“Bio-fuel mix does not destroy engines” - DOE
TAGBILARAN CITY– The Department of Energy (DOE) shrugs off accusations that the country’s introduction of biofuel blends in car fuel is causing engine deterioration.
Picking up the allegations from high end car manufacturers and car owners who complained of fast wear and tear in vehicles using bio-diesel and bioethanol blends, Renewable Energy Management Bureau Director Mario Marasigan dared the detractors: show us your studies.
“You can not just cast accusations without showing proof of your allegations,” Director Marasigan directed his strongly worded statement to non adoptors of the blended fuels, during the recently concluded Information Education Communication Planning Workshop of the National Bio Fuel Board held last May 21 to 25, at the Bohol Tropics Resort here in Tagbilaran City.
The REMB director also pointed out that since the introduction of the alternative fuel blends in diesel and gasoline in 2007, “five years have lapsed and even the old taxis, which are more prone to the “effects”, if there are, are still running.”
“Besides, we have the Philippine National Standards (PNS) testing and certifying the suitability of the fuel blends and the entire mix for brand new cars and old or used vehicles, and there have not been any industry repercussions,” the bespectacled Marasigan explained.
“Of course, we have high-end manufacturers who refuse to use biofuel blended diesel or gasoline for their vehicles, but what we know is that the international association of car manufacturers have green lighted the vehicle’s adaptability to bio-fuels, even without the necessary engine modification.
Since passing the Biofuel Act of 2006, the law has mandated adding 1% to 2% biodiesel to diesel fuels in pumps all over the country in the first two years after the effectivity of the law.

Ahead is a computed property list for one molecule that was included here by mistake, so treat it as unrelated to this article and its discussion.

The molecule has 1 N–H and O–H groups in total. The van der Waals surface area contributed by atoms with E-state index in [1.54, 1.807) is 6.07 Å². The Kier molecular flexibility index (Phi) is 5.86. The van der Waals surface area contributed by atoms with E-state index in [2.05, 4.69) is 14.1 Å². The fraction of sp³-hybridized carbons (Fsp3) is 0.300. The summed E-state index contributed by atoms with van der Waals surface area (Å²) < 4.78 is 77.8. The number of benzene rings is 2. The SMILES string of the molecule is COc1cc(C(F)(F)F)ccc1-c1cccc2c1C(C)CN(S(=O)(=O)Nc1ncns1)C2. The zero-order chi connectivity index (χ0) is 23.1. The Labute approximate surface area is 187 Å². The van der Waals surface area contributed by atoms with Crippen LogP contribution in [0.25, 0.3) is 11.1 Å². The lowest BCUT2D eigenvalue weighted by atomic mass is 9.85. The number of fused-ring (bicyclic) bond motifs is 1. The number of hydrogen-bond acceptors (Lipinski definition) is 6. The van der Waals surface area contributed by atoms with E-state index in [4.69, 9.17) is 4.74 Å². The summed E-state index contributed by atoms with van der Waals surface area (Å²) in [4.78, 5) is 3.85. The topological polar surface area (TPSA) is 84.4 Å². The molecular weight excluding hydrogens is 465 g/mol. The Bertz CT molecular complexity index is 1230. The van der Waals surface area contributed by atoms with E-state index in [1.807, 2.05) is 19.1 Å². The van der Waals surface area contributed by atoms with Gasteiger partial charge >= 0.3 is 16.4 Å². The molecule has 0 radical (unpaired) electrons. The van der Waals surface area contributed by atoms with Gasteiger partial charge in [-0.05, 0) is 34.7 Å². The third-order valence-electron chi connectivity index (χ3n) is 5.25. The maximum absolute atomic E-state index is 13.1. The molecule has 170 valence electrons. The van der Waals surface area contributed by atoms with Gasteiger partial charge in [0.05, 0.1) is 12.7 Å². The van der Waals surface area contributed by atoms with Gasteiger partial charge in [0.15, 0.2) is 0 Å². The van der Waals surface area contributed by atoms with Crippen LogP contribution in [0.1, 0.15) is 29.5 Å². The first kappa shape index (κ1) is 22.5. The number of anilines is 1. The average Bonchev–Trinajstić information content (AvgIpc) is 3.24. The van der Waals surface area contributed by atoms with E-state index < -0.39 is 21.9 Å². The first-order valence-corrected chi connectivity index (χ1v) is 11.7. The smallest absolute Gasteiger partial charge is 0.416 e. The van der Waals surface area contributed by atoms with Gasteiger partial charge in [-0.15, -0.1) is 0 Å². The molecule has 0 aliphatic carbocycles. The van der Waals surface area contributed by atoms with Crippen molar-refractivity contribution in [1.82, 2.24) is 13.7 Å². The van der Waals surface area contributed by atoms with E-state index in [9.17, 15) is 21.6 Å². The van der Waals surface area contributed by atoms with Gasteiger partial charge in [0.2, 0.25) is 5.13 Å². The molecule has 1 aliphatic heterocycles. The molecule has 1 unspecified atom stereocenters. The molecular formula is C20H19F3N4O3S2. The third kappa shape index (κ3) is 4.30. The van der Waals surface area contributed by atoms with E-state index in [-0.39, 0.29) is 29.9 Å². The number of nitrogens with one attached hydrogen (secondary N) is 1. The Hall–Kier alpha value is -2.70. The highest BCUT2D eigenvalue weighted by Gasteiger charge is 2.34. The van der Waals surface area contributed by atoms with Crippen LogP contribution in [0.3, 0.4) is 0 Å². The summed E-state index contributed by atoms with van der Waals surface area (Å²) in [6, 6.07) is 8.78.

The same also mandates that the blend would be gradually increased to 5% in 2016.
For gasoline, since passing the law, the DOE has regularly spot checked gasoline stations to monitor compliance of the 10% bioethanol content supposedly present in gasoline.
The law is in response to the need to wean the country form expensive imported fossil fuel and map the country’s direction in developing, testing and promoting the bio-fuels as indigenous sourced energy resource.
Blending bio-fuels to diesel or gasoline reduces the amount of diesel or gasoline used, while producing the same performance from the car’s engines.
The over-all plan is to make the country buy lesser fossil fuel by 2030, DOE’s Undersecretary Jose Layug Jr. shared.
By that time, the country’s biofuel industry would be making available 85% biofuel blends in gasoline and 20% blend in diesel, which should be substantial.
Aside from being called indigenous fuel source, biofuels are also good for the environment as it causes lesser gas emissions aggravating climate change.
Biofuels sourced out from biomass also tends to help farmers earn more income as instead of discarding farm wastes, these can be used for the bio-fuel process, thus alleviating them economically, representatives from the Philippine Coconut Authority and the Sugar Regulations Authority add. (RAC)